customers. By segmenting first, it's both easier to get to LTV
*and* more useful since it's easier to take action on a segment
than the "average customer".
Q: Our company provide accounting software solutions
to small to medium sized owner operated businesses.
Because of what we sell and who we sell to, a lot of our customers are
most likely to just buy one or two of our software products and unless
they sign up for support (only around 15% do), we may never here from
them again. It is therefore very difficult to determine an
average / standard lifetime that customers use our product.
A: Sure. First, the 15% segment that does sign
up for support sound like good customers to me. So that's one
segment. How long do they typically stay signed up? That's
the average life for this segment.
Then there are probably people who upgrade over time, right?
I can't imagine an accounting product that people would not upgrade -
perhaps not every cycle, but every 2nd or 3rd cycle. That's
another segment. Then there are probably some who both
follow the upgrade cycle and pay for support. These are probably
the "best customers" and they are a unique segment as well.
And finally, you have the buyer who makes one purchase and you
never see again. These people are also a segment.
Q: What should I base it on, how long our customers
use our products (which would be almost impossible to determine), or
how long they spend money with us? So I measure on average the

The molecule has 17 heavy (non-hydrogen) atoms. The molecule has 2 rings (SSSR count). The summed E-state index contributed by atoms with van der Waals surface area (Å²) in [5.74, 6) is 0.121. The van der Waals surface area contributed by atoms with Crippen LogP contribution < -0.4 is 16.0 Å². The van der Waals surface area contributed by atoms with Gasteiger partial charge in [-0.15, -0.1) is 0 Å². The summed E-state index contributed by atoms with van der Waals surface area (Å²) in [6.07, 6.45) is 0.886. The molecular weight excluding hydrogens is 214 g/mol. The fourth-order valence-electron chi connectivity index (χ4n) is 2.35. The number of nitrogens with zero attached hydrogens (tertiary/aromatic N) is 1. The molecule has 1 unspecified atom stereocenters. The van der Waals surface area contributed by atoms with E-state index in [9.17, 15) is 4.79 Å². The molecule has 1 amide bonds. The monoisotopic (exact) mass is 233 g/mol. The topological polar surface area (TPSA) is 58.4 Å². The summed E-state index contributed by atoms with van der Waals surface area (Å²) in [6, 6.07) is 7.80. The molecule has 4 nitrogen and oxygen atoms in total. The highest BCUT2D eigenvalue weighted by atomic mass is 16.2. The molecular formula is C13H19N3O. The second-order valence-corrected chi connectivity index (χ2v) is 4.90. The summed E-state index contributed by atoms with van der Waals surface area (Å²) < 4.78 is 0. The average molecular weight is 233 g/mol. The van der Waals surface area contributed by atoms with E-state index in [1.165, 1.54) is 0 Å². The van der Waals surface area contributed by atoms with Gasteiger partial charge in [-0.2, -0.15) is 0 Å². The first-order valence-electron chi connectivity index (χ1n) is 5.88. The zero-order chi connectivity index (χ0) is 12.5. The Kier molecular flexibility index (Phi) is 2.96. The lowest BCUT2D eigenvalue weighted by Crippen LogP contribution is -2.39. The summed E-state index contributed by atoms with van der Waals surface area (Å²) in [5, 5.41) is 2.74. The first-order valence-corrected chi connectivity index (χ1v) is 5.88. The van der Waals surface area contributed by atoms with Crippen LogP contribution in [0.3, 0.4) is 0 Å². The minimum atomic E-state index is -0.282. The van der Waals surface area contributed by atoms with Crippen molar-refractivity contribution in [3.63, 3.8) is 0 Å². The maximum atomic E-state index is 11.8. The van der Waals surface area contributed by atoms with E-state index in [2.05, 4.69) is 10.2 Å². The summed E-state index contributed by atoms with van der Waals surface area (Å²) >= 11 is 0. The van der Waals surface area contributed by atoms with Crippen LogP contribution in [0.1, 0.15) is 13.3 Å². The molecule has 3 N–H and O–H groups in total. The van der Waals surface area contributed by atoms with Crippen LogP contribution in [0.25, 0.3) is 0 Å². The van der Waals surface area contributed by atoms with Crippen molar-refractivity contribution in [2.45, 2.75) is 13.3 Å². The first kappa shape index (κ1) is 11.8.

time between the first and last transaction of customers who have the
A: LTV is based on profit, not how long they use the
product. But here we get to the other common problem with
determining LTV - what is the "life"? The answer can
be found in your data, or you use your knowledge of the business to
For example, using your data and looking at best customers, how
long have the best ones stayed with you? That's the maximum
life, but you can use it as the "standard" life, if you
wish. A more critical look would be to look at defected best
customers - how long did they stay before they left you?
Which begs the question - how do you know when they have left?
Well, if you don't feel comfortable / can't look to the data for this
answer, use your knowledge of the business.
For example, does it make sense to you that someone who bought one
of these packages 5 years ago and has not upgraded is likely to ever
purchase from you again? They must be on a different platform by
now, right? And if they are not, they are continuing to run the